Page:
Saturday, May 30, 2009
May 5, 2009
Distance: 70 km
Departed: 6:30 a.m.
Arrived: 12:00 p.m.
A few days back, at a stop somewhere in Shikoku, I read a very juicy rumor on the internet. Apparently, there is a riverside bike path that goes all the way from Nara to Kyoto. Fifty kilometres of car-free cycling. It would be the perfect way to end the trip.
The only problem was I couldn't find anyone in Nara who was able to confirm the rumor. No one had heard of the bike path. Not the woman working at the youth hostel. Not the senior citizens sharing my dorm room. Not the boy stocking shelves at the grocery store. Nope, never heard of it, they all said.
I looked at four different maps. The bike path wasn't marked on any of them. But I was determined to find it. Anything to avoid riding along crowded, congested Route 24 -- the main road linking Nara with Kyoto.
All I knew was that the bike path ran alongside a river (don't ask me which river, the internet only hinted at "a river") heading north all the way to Kyoto. I figured if I crossed every river in town, I would eventually find it.
It was a half-baked plan and I'm not sure I would have ever found the bike path had I actually followed through with it. Luckily, I crossed paths with a group of Japanese cyclists immediately after setting off in the morning.
They were stopped at a red light and I figured if anyone in Nara knew where the bike path was, these people would. So I asked them if they knew the way.
Fortunately, they had heard of the bike path. Unfortunately, they didn't know exactly where it was.
The bike path doesn't technically start in Nara, they told me. You have to ride about 10 kilometres north to the town of Kizu first. And then you can get on it from there. But they didn't know where it was exactly. They couldn't be any more specific than "somewhere in Kizu."
Before I could thank them and figure out how to get to Kizu on my own, they offered to lead me there. Once again, I was rescued by the kindness of strangers. (The kindness of strangers was a recurring theme of the trip. There wasn't a single day where someone didn't go out of their way to help me. I swear I must owe, like, half the population of Japan a drink by now.)
The three spandex-clad roadies set off with me in tow. They were going about 30 km an hour and I was working hard to keep up with them.
After we reached the town of Kizu, they told me if I kept going straight, I would probably hit the river. Probably. Maybe. They weren't entirely sure.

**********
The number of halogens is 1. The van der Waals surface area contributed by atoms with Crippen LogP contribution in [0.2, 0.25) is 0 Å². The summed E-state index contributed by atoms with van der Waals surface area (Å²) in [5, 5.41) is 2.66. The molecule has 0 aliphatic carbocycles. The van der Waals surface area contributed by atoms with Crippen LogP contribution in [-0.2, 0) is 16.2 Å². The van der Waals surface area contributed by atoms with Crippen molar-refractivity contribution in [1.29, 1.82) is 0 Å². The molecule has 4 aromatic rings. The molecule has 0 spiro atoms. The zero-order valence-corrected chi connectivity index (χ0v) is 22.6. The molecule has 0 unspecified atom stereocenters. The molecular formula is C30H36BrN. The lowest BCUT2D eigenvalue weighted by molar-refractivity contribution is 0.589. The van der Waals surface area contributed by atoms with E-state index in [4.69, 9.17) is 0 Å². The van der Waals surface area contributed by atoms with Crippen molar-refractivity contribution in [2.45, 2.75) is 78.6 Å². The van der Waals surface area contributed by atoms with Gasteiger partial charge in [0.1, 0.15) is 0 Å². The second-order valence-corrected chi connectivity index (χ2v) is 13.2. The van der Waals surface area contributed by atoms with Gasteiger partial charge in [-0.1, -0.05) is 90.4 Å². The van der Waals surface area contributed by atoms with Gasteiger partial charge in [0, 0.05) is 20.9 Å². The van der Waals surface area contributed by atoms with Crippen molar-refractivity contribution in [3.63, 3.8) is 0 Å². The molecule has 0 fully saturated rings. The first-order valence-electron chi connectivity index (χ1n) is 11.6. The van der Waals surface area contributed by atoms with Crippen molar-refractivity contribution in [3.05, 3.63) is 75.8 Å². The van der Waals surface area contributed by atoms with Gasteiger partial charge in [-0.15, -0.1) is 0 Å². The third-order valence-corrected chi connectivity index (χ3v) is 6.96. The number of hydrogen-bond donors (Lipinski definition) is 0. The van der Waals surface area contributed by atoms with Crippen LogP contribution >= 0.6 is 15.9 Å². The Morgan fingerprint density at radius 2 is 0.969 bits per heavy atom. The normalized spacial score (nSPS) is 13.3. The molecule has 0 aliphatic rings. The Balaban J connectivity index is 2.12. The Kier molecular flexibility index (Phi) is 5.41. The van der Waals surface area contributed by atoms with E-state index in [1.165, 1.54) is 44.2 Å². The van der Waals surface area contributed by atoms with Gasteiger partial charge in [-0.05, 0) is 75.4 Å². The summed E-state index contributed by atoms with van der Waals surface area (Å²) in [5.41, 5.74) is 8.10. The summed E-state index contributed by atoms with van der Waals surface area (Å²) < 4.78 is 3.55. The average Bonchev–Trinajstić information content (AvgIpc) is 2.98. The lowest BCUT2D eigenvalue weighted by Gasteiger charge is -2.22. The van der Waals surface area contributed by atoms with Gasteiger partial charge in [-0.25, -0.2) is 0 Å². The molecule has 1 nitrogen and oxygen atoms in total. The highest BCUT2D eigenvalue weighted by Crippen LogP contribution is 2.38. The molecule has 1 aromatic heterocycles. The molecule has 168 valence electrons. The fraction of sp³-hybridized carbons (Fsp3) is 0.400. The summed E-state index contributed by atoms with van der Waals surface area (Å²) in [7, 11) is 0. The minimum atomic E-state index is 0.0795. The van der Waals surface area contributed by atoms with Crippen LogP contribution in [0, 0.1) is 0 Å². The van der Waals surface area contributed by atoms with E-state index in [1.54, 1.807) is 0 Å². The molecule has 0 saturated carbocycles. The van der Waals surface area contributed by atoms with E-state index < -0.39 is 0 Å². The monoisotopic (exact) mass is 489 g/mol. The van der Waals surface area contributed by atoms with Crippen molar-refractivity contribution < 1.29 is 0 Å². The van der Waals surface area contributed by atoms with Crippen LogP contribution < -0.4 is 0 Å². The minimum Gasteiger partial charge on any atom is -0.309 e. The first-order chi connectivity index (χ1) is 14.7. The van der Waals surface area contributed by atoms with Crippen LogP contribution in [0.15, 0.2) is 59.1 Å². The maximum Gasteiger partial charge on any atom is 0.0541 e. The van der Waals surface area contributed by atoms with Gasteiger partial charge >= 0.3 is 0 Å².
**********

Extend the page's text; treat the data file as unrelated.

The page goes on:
I thanked them and we went our separate ways. They had gotten me to the town of Kizu but they had left me nowhere near the river. I simply couldn't find it. I went straight and backtracked a couple of times but there was no river in sight.
There was, however, a 7-Eleven in sight so I pulled in to ask for directions. (Asking people who work at 7-Eleven for directions was also a recurring theme of the trip. Even if they don't really know where you're trying to go they will not give up until they are sure they have pointed you in the right direction. They will pull out maps, make phone calls, consult with management. Whatever it takes. No matter how long it takes. It's just the way things are done in Japan. This extreme attention to detail and dogged determination to find the right answer can be annoying when you are in a hurry but it's a lifesaver when you're truly lost.)
Fortunately, the woman working at the 7-Eleven knew where the bike path was. Unfortunately, she refused to tell me how to get there.
This happens quite a lot in Japan. You'll ask someone a question (for example, you approach a random stranger on the street, point to your map and say, "I'm trying to walk to this restaurant. Do I turn left or right here?"). But instead of giving you an answer, they'll give you advice ("You shouldn't walk there. It's better if you take the subway."). I know they mean well but all of the unsolicited advice drives me crazy. Just answer the question!
Anyway, the woman working at the 7-Eleven told me she knew where the bike path was. But she refused to tell me how to get there.
"You shouldn't take the bike path to Kyoto," she said. "It's too far. It's better if you take Route 24."
I told her I didn't mind the extra distance.
"Well, it's better to take Route 24. It's faster."
I told her I wasn't in a rush.
"Well, it's a long way to Kyoto and you might get tired if you try to ride there on the bike path," she said.
I told her I would probably be fine.
"Well, you might get hungry and you won't be able to find a convenience store on the bike path."
Oh, god. This wasn't going to end. Please. Just. Answer. The. Question.
Sensing that I wasn't going to give up the bike path in favour of crowded, congested Route 24, she finally caved and told me where it was.
Her directions were bang-on and I found the trail easily. The only problem was I wasn't sure if I should turn left or right when I got to the river. I asked a guy who was out walking his dog for help.
"You're going to Kyoto?" he said. "You should take the highway. It's much shorter."
Here we go again.